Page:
Fifteen-year-old Kyle Evans has been a jock for years—a triple threat basketball player who can dribble, pass or shoot with considerable skill. But once he decides to try out for the school musical production at Sainsbury High, Kyle finds there is much more to life than hightops and hookshots. Conflicting priorities cause problems between Kyle and his coaches, teachers, teammates and friends. And when his buddy Lukas becomes the target of homophobic hatred, Kyle is left with some difficult choices to make.
After discovering tainted water in the creek near his grandmother's cabin in the Kentucky hills, senior Roy Linden slowly uncovers a connection between his high school team's new star quarterback, his own football future, and the source of the pollution. Roy Linden should be thrilled. His high school football team, the Johnstown Striking Cobras, just got a new quarterback, and that means a chance at a winning season and a college scholarship for Linden, the team's senior receiver. But then he stumbles onto a deadly secret in the small coal-mining town. Revealing this toxic threat may cost him his best friend and his football career. But remaining silent could cost him much more.
Left winger Nolan Andrews thinks it's great that he can play hockey in Calgary, where his older brother, Nathan, is a star center for the Hitmen. When Nolan finds out that a lot of things about Nate's new life in Calgary don't make sense—or might not even be legal—Nolan has to make some difficult choices that will affect him and his brother for the rest of their lives.
Despite his father's opposition, Simon "Spacey" Drake is determined to become a long-distance sailor, so he signs up for a week-long live-aboard sailing course. The trip gets off to a rough start, but the real trouble begins when Simon and Olivia, another student, get curious about a nearby cabin cruiser in an anchorage. They investigate and stumble upon an abalone poaching operation, but the poachers have far too much at stake to let a couple of kids get in their way. Simon has always believed that the only person you can count on is yourself, but when he and Olivia find their lives in danger, he knows they will have to work with the rest of the crew if they are to survive.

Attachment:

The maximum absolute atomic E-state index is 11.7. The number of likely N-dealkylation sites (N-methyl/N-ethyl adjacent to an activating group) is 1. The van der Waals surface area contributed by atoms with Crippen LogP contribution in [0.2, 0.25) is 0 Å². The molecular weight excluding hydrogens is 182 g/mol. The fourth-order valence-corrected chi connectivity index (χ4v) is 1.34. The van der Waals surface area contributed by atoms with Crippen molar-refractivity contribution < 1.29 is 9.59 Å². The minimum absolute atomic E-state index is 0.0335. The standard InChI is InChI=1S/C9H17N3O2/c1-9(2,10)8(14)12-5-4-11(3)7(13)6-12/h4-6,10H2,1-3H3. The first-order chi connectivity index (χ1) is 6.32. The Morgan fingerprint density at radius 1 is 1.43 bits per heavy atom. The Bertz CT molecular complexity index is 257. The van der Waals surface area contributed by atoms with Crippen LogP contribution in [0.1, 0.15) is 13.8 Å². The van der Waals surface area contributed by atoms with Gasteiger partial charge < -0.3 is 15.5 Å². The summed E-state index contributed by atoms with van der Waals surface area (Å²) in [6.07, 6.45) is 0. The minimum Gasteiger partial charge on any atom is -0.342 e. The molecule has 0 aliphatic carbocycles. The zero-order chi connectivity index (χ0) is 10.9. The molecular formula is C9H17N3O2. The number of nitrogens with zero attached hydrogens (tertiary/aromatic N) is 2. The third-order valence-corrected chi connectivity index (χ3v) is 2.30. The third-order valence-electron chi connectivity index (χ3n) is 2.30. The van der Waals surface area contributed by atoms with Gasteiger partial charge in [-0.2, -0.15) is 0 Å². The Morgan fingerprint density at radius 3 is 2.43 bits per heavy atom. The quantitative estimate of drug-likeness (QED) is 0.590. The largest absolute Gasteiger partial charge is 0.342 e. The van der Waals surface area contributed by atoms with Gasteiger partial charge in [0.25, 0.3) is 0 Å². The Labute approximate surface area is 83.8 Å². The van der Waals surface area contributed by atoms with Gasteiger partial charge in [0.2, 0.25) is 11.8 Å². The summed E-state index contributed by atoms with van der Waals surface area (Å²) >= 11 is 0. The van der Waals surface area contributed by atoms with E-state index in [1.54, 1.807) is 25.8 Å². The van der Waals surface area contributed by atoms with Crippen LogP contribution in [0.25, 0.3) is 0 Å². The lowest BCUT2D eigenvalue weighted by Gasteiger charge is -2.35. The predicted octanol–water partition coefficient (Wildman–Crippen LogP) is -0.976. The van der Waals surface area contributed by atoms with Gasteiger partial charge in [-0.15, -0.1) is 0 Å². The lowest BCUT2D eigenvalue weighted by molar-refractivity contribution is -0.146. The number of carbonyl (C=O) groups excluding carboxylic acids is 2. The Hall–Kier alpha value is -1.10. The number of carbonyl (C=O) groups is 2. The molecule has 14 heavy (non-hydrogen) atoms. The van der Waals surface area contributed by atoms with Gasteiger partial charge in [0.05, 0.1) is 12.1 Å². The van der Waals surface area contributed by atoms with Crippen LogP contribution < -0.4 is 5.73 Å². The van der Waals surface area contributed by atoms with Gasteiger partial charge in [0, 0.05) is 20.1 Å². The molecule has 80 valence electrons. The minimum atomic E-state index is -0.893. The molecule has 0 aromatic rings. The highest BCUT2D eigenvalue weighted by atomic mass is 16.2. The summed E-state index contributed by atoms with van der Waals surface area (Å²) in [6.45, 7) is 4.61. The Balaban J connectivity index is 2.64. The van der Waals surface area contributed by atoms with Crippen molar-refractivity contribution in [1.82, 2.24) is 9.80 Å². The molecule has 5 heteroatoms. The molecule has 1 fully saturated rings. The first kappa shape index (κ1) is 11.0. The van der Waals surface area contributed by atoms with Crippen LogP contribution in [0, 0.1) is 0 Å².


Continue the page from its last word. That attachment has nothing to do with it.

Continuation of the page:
A murder at the Blue Dragon, a small apartment building in San Francisco's Chinatown, prompts the absentee owner to hire Chinese American Peter Strand to calm the anxious tenants. But Strand isn't exactly what he appears to be. Neither are the tenants, who on the surface seem to be regular people going about their lives. Strand, a forensic accountant by trade, doesn't intend to investigate the murder, but he soon realizes that this isn't a gang-related killing, as the police believe. The murder was committed by one of the tenants. Finding out which one exposes the secrets of the Blue Dragon and brings Strand face-to-face with a few ghosts of his own.
Sixteen-year-old Dee and her seven-year-old brother, Eddie, have been on their own for six weeks. Their father has seemingly vanished into the baking Arizona desert. Their money is drying up and the rent is coming due, but it's a visit from a social worker and the prospect of being separated from Eddie that scares Dee enough to flee. She dupes her brother into packing up and embarking on the long road trip to Canada, their birthplace and former home. Lacking a driver's license and facing a looming interrogation at the border, Dee rations their money and food as they burn down the interstate in their ancient, decrepit car.
Safira doesn't believe in ghosts, but the girl in her cabin at camp was not a living person, so what was she? Her friend Trinity is convinced Safira's seen a ghost and sets out to discover who the ghost girl is. Safira is too busy dealing with her family to help solve the mystery. Safira has never gotten along with her sister, Mya, and now that Mya's pending marriage dominates the family there seems to be no hope for friendship between them. But when Trinity discovers the death of a girl named Myra, Safira starts to wonder if the ghost-girl has an important message about her own sister.
When Jack develops an interest in something, he puts his all into it, making lists, doing research and learning all he can. When his best friend Leah decides to have plastic surgery for her sixteenth birthday, Jack is horrified—and then determined to stop her. Researching the surgery and the results, he finds that there are unscrupulous surgeons operating on the very young, and no one does anything about it. Jack organizes a protest and becomes an instant celebrity. But when someone else takes up the cause and the protest turns violent, Jack is forced to make some tough decisions.